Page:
“While the Omicron variant is highly transmissible, there has been lower rates of hospitalization than in previous waves,” according to South Africa’s gov’t.
The South African government has lifted most restrictions in the country as officials declare the country “may have passed the peak of the fourth wave.”
Restrictions are being removed “[b]ased on the trajectory of the pandemic, the levels of vaccination in the country and the available capacity within the health sector,” according to a government statement from Mondli Gungubele, South Africa’s minister in the presidency.
“All indicators suggest the country may have passed the peak of the fourth wave at a national level,” the statement reads, citing a decrease in new cases and hospitalizations in most provinces.
The country’s Department of Health reported a 29.7 decrease in the number of new cases detected in the week ending Dec. 25, compared to the number of cases found in the previous week, at 127,753.
The government will remove a curfew that applied from midnight to 4 a.m. and ease limits on gatherings.
“Gatherings are restricted to no more than 1,000 people indoors and no more than 2,000 people outdoors,” a statement from the special cabinet meeting held earlier on Thursday said.
“Where the venue is too small to accommodate these numbers with appropriate social distancing, then no more than 50 percent of the capacity of the venue may be used. All other restrictions remain in place.”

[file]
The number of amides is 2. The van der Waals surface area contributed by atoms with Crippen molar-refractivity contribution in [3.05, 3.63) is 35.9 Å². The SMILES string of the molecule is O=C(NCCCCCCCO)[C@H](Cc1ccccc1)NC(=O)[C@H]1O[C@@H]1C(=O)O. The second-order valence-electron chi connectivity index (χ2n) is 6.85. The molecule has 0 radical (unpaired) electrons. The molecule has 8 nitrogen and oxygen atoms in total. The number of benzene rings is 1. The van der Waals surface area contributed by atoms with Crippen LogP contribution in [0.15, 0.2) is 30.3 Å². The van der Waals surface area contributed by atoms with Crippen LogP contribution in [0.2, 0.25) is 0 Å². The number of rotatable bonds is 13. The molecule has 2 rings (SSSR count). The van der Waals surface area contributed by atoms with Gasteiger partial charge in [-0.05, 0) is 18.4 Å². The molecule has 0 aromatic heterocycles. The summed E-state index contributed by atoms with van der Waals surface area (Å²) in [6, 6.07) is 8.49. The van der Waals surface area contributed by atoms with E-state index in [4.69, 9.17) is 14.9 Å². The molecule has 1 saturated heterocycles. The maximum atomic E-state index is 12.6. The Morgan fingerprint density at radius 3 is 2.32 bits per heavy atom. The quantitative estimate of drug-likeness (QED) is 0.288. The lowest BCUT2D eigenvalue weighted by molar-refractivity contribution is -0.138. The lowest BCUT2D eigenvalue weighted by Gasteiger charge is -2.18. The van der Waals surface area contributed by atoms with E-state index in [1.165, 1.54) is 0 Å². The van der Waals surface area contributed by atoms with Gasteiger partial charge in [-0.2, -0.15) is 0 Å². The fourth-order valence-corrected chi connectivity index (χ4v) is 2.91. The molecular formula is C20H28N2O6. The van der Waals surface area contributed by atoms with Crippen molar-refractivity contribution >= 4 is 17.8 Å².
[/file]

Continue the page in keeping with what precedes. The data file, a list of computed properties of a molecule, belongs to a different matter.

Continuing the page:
The government also ruled that alcohol shops with licenses to operate beyond 11 p.m. are now allowed to return to full license conditions.
Masks remain mandatory in public spaces, and people can be charged with a criminal offense if they fail to wear a mask when required.
South Africa is now at its lowest COVID-19 alert level, out of five levels.
South Africa announced it had detected a new variant in late November, after which the World Health Organization named it “Omicron.”
Dutch scientists confirmed the Omicron variant had been circulating in the Netherlands prior to its detection in South Africa on Nov. 24. Specifically, two patient test samples from Nov. 19 and 23 taken in the Netherlands were found to contain the variant, according to the Netherlands’ RIVM health institute.
Although the new variant has spread quickly and widely across the world, it has produced mild symptoms for the most part, and few deaths linked to the Omicron variant have been reported.
“While the Omicron variant is highly transmissible, there has been lower rates of hospitalization than in previous waves,” according to South Africa’s government.